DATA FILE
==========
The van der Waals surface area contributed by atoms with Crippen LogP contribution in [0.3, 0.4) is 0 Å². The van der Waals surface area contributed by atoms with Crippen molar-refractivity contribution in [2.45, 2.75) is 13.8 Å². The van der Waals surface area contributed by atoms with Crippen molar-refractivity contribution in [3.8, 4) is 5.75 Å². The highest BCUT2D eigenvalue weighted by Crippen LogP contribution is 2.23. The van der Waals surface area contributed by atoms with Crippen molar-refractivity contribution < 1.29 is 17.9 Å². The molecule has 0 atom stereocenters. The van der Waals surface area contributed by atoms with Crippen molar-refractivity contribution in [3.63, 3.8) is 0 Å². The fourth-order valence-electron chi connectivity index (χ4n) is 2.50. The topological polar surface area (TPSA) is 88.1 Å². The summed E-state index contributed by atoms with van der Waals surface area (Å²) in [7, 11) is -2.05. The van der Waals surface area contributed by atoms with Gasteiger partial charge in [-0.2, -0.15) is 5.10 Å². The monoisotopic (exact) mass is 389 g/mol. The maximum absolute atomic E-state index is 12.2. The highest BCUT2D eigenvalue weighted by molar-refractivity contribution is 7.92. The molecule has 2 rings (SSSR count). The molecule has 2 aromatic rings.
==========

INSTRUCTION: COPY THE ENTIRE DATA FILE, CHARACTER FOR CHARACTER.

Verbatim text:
The van der Waals surface area contributed by atoms with Crippen LogP contribution in [0.3, 0.4) is 0 Å². The van der Waals surface area contributed by atoms with Crippen molar-refractivity contribution in [2.45, 2.75) is 13.8 Å². The van der Waals surface area contributed by atoms with Crippen molar-refractivity contribution in [3.8, 4) is 5.75 Å². The highest BCUT2D eigenvalue weighted by Crippen LogP contribution is 2.23. The van der Waals surface area contributed by atoms with Crippen molar-refractivity contribution < 1.29 is 17.9 Å². The molecule has 0 atom stereocenters. The van der Waals surface area contributed by atoms with Crippen molar-refractivity contribution in [3.63, 3.8) is 0 Å². The fourth-order valence-electron chi connectivity index (χ4n) is 2.50. The topological polar surface area (TPSA) is 88.1 Å². The summed E-state index contributed by atoms with van der Waals surface area (Å²) in [7, 11) is -2.05. The van der Waals surface area contributed by atoms with Gasteiger partial charge in [-0.2, -0.15) is 5.10 Å². The monoisotopic (exact) mass is 389 g/mol. The maximum absolute atomic E-state index is 12.2. The highest BCUT2D eigenvalue weighted by molar-refractivity contribution is 7.92. The molecule has 2 rings (SSSR count). The molecule has 2 aromatic rings.